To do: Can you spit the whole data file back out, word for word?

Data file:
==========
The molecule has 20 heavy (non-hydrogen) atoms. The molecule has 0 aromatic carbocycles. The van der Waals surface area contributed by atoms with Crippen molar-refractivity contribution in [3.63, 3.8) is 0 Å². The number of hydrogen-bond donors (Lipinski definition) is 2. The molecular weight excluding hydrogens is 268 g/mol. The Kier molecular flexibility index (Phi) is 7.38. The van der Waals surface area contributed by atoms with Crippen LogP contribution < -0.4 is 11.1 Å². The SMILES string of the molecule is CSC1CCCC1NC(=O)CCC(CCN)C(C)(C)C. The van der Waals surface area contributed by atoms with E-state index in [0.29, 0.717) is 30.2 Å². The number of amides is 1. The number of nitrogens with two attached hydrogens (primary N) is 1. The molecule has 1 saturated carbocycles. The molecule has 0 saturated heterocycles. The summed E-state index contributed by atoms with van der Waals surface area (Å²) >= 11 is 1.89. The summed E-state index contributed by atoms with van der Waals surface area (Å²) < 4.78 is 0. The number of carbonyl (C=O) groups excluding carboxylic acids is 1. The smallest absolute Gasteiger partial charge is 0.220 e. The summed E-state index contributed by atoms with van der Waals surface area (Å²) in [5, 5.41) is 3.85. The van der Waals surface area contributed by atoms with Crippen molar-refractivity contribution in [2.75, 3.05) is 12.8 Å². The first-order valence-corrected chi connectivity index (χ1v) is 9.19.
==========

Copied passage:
The molecule has 20 heavy (non-hydrogen) atoms. The molecule has 0 aromatic carbocycles. The van der Waals surface area contributed by atoms with Crippen molar-refractivity contribution in [3.63, 3.8) is 0 Å². The number of hydrogen-bond donors (Lipinski definition) is 2. The molecular weight excluding hydrogens is 268 g/mol. The Kier molecular flexibility index (Phi) is 7.38. The van der Waals surface area contributed by atoms with Crippen LogP contribution < -0.4 is 11.1 Å². The SMILES string of the molecule is CSC1CCCC1NC(=O)CCC(CCN)C(C)(C)C. The van der Waals surface area contributed by atoms with E-state index in [0.29, 0.717) is 30.2 Å². The number of amides is 1. The number of nitrogens with two attached hydrogens (primary N) is 1. The molecule has 1 saturated carbocycles. The molecule has 0 saturated heterocycles. The summed E-state index contributed by atoms with van der Waals surface area (Å²) >= 11 is 1.89. The summed E-state index contributed by atoms with van der Waals surface area (Å²) < 4.78 is 0. The number of carbonyl (C=O) groups excluding carboxylic acids is 1. The smallest absolute Gasteiger partial charge is 0.220 e. The summed E-state index contributed by atoms with van der Waals surface area (Å²) in [5, 5.41) is 3.85. The van der Waals surface area contributed by atoms with Crippen molar-refractivity contribution in [2.75, 3.05) is 12.8 Å². The first-order valence-corrected chi connectivity index (χ1v) is 9.19.